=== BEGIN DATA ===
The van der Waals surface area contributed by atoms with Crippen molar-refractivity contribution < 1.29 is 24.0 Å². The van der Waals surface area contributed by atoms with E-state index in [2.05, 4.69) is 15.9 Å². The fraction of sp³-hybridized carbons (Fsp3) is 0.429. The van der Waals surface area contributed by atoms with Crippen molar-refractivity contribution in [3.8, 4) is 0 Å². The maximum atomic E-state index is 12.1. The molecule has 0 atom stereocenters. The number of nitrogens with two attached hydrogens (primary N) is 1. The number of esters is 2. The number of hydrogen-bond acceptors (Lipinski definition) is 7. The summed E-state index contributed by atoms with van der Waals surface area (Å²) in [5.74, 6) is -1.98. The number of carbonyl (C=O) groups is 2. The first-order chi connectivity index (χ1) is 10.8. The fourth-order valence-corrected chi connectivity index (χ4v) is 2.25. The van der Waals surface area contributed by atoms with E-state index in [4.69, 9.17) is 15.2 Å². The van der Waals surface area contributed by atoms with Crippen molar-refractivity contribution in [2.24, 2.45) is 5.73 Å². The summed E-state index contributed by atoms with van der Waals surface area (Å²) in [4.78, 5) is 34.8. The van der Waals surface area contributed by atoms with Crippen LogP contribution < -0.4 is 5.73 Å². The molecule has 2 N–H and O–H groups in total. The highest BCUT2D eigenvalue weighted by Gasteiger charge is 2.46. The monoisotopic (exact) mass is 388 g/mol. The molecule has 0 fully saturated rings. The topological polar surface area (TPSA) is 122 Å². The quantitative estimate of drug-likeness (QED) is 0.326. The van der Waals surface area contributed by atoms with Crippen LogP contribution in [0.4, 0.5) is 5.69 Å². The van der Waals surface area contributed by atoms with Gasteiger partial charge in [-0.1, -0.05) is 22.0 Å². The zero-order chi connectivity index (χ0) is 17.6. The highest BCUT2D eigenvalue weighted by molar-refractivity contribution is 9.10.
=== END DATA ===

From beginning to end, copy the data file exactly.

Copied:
The van der Waals surface area contributed by atoms with Crippen molar-refractivity contribution < 1.29 is 24.0 Å². The van der Waals surface area contributed by atoms with E-state index in [2.05, 4.69) is 15.9 Å². The fraction of sp³-hybridized carbons (Fsp3) is 0.429. The van der Waals surface area contributed by atoms with Crippen molar-refractivity contribution in [3.8, 4) is 0 Å². The maximum atomic E-state index is 12.1. The molecule has 0 atom stereocenters. The number of nitrogens with two attached hydrogens (primary N) is 1. The number of esters is 2. The number of hydrogen-bond acceptors (Lipinski definition) is 7. The summed E-state index contributed by atoms with van der Waals surface area (Å²) in [5.74, 6) is -1.98. The number of carbonyl (C=O) groups is 2. The first-order chi connectivity index (χ1) is 10.8. The fourth-order valence-corrected chi connectivity index (χ4v) is 2.25. The van der Waals surface area contributed by atoms with E-state index in [4.69, 9.17) is 15.2 Å². The van der Waals surface area contributed by atoms with Crippen molar-refractivity contribution in [2.24, 2.45) is 5.73 Å². The summed E-state index contributed by atoms with van der Waals surface area (Å²) in [4.78, 5) is 34.8. The van der Waals surface area contributed by atoms with Crippen LogP contribution < -0.4 is 5.73 Å². The molecule has 2 N–H and O–H groups in total. The highest BCUT2D eigenvalue weighted by Gasteiger charge is 2.46. The monoisotopic (exact) mass is 388 g/mol. The molecule has 0 fully saturated rings. The topological polar surface area (TPSA) is 122 Å². The quantitative estimate of drug-likeness (QED) is 0.326. The van der Waals surface area contributed by atoms with Crippen LogP contribution in [0.4, 0.5) is 5.69 Å². The van der Waals surface area contributed by atoms with Gasteiger partial charge in [-0.1, -0.05) is 22.0 Å². The zero-order chi connectivity index (χ0) is 17.6. The highest BCUT2D eigenvalue weighted by molar-refractivity contribution is 9.10.